As Albert Einstein reminded us, “In order to win, you first you need to understand the rules of the game. Then, you need to play better than everyone else”. A corollary applied to the financial markets game could read: ‘Playing by the wrong rules will most likely lose you money’, and there is no rule more important than the objective of the game.
Let’s look at a simple numerical example to explain the difference between ‘investing to make money, or to be correct about our predictions’. For simplicity, let’s assume a market scenario with two binary outcomes (‘up’ or ‘down’) with a 90 per cent probability of making $1 if the market is ‘up’, and a 10 per cent probability of losing $100 if the market is ‘down’.
A very asymmetric outlook of crossed probabilities and payouts which could correspond to a bullish event being almost fully priced-in (not far from today’s complacent global markets).
What is the right investment decision?
Well, if we are being judged by our ability to predict the market (as it is the case for many strategists and analysts), we would probably bet for ‘up’ as it will win 90 per cent of the time.
On the other hand, if we are being judged by our ability to make money (as it is the case for traders and investors), we should bet for ‘down’ as the expected gain is $10 = 10% x $100 if the market is down, much greater than the expected loss of $0.90 = 90% x $1 if the market is up.
From the above it is clear that as investors, the correct decision and objective is to make money (not to be accurate in our predictions), which must take into consideration the asymmetry of both probabilities and outcomes.
But making the right decision is hard. Let me review some of the common obstacles and considerations.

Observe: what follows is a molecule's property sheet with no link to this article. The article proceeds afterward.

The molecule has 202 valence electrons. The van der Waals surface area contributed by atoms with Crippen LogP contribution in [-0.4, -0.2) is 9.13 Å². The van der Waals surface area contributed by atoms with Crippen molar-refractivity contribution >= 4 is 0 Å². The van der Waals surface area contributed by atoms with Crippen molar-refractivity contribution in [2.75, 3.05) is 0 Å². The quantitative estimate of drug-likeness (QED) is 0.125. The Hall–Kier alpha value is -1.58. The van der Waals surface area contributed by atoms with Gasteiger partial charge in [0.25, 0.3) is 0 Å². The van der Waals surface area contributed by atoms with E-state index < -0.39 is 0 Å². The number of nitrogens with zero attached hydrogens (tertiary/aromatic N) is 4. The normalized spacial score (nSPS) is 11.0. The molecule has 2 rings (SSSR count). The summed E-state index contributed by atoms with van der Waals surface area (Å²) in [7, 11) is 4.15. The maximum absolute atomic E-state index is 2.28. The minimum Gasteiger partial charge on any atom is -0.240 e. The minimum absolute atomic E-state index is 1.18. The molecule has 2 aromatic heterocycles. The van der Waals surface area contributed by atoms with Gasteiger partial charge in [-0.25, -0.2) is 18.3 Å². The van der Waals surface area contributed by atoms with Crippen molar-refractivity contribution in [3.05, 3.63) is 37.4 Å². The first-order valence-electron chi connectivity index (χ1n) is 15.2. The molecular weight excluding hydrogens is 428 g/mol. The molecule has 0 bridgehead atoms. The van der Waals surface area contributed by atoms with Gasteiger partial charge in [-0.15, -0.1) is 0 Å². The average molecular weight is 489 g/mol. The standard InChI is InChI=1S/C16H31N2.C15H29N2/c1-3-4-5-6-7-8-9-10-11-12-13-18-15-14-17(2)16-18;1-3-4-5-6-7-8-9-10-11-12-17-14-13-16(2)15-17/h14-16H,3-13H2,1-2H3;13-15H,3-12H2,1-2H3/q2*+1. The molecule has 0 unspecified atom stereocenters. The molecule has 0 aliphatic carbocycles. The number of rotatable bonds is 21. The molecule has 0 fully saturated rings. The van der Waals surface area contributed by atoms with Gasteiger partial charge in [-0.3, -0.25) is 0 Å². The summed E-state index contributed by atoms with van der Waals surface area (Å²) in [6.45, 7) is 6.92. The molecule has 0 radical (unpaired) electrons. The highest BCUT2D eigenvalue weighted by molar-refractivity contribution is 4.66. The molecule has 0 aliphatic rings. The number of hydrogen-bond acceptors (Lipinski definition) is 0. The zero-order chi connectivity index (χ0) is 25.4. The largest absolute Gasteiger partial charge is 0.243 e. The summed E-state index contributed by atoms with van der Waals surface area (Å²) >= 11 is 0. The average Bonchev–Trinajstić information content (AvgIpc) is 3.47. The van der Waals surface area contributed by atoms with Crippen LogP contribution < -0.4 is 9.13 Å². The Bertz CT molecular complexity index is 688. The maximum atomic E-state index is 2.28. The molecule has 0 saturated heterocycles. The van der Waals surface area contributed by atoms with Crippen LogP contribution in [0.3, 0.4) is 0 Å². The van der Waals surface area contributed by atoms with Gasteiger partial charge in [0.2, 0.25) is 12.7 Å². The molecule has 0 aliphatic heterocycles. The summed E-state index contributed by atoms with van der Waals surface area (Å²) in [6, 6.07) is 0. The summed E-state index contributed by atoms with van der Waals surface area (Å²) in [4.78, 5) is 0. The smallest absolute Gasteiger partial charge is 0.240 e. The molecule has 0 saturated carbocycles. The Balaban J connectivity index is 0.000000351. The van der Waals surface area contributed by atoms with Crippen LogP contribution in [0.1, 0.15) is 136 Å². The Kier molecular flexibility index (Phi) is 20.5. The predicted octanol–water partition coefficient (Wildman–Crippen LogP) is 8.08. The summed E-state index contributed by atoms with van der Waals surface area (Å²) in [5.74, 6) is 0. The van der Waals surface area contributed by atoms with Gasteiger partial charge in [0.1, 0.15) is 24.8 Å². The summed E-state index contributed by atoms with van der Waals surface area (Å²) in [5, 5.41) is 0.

First, it is difficult to have a true assessment of the forward-looking probabilities. We have historical probabilities (what happened in the past), implied probabilities (what the market is expecting based on the pricing), and conviction (about what forward-looking probability may look like), but no one really knows what those probabilities actually are.
On many occasions, our conviction can be very different from the true forward-looking probabilities due to a range of biases and imperfect information. As one of my old bosses used to say, “Ninety per cent of the drivers think they are above the average”, which is obviously wrong, as by construction only 50 per cent of the drivers can be above the average. From there, we conclude that at least 40% of drivers have an inflated view of their driving – same thing for our conviction about the markets.
Our over-rated conviction may lead to larger position sizing and higher concentration of risk than what is warranted, and can be particularly dangerous when our views are in line with the consensus in the market, as the expected gains tend to be largely priced-in, exposing us to large asymmetric risks to changes in fundamentals and positioning. As Heraclitus reminded us, “The only constant in life is change”.
Second, it is difficult to make the right decision because the true risk-reward and asymmetry of payout can be blurred by misconceptions and speculative positioning, among many other known unknowns and unknown unknowns.
Fortunately, we have tools to control the asymmetry of payout. Stop losses are designed to limit the damage from our mistakes, for example. Profit-taking levels are the mirror image of stop losses, and are designed to create asymmetry of payout in our favour. As George Soros reminded us, “Once we realize that imperfect understanding is the human condition, there is no shame in being wrong, only in failing to correct our mistakes”.
Third, it is difficult to make the right decision because of psychological aspects. In our example, positioning for a ‘down market’ (good decision) will lose money (bad outcome) most of the time (on average 90 per cent of the time).